Movies Are My Wife

Married to the Movies — Mdino's Blog

Alfred Hitchcock’s final days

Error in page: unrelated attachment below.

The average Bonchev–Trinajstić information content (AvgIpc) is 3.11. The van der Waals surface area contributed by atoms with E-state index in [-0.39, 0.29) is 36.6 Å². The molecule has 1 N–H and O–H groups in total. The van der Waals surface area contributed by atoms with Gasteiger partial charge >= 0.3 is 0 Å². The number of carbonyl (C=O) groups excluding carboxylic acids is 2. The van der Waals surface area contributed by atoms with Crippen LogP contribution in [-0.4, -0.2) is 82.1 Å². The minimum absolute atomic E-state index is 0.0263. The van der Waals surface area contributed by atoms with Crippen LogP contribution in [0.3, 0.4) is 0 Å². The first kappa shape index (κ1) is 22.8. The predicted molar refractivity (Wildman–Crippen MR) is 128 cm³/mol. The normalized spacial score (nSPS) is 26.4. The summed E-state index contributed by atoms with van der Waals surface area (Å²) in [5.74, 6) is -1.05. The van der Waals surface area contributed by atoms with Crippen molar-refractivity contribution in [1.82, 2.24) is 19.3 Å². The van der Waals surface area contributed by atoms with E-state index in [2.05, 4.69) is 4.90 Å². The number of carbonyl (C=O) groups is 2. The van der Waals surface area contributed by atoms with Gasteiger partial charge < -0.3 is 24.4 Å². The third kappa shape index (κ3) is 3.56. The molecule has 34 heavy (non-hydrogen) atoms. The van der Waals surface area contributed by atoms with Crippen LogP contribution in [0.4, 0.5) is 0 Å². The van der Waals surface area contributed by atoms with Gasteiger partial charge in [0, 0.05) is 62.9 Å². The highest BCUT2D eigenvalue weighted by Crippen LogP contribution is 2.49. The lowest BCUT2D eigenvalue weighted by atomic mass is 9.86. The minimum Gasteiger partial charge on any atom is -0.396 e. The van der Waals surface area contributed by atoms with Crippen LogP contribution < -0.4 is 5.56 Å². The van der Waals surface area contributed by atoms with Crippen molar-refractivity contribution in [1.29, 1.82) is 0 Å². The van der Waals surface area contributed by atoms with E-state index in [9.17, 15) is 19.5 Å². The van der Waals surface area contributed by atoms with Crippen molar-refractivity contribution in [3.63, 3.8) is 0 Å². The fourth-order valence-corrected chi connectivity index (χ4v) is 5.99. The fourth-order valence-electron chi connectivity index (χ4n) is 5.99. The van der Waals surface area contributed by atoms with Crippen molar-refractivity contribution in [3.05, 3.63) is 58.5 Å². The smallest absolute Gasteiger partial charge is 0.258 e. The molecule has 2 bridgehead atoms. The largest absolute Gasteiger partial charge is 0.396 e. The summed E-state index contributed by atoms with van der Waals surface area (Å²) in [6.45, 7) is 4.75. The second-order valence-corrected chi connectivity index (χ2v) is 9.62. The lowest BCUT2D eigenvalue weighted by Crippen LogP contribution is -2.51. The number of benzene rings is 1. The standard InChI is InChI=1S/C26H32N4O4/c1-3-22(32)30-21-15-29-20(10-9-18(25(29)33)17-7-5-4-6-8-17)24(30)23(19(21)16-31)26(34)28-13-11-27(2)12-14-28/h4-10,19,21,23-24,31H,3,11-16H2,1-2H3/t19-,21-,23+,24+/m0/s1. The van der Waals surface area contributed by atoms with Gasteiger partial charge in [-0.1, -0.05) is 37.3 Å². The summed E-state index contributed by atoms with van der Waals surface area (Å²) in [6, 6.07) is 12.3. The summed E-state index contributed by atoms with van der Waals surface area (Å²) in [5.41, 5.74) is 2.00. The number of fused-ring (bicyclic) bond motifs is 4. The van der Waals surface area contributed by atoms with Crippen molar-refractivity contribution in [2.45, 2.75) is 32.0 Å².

Alfred Hitchcock is confined to his bed, sitting up only occasionally to take a soothing sip of cool water from a glass he keeps on the nightstand.  He leans back again and waits…It is April 1980 and a few weeks earlier he could get around-a little- with the aid of a walker, and a stiff belt of Vodka.  His home at Bellagio Road has been his cage for the last few months-a private trap like the ones Norman Bates and Marion Crane found themselves in some twenty years before.  Traps like so many of the characters from his films endured.  It seems that the story from his youth-that famously claustrophobic one, the one that played itself out over and over in Hitchcock’s nightmares (filmic and otherwise)-will be with him to the end: Hitchcock, the boy, no more than five, locked in a jail cell by a London Policemen at the urging of the child’s father, William.  “This is what we do to naughty little boys”.  The policemen’s words, so scarring, so traumatic, so…well in fact, no one will ever know how much of the story is true and how much is Hitchcock exagerating-the years piling onto his fragile psyche.  Maybe the young Alfred-his parents called him “Fred”, later he would be known to the world as “Hitch”-was simply the recipient of a stern talking to by the cop about some long forgotten infraction.  Whatever happened that day so many years ago, it helped mold Hitch’s professional career from the start in the 1920s untill the very last film.  But it is 1980 now and he has given up all pretense of remaining the great director.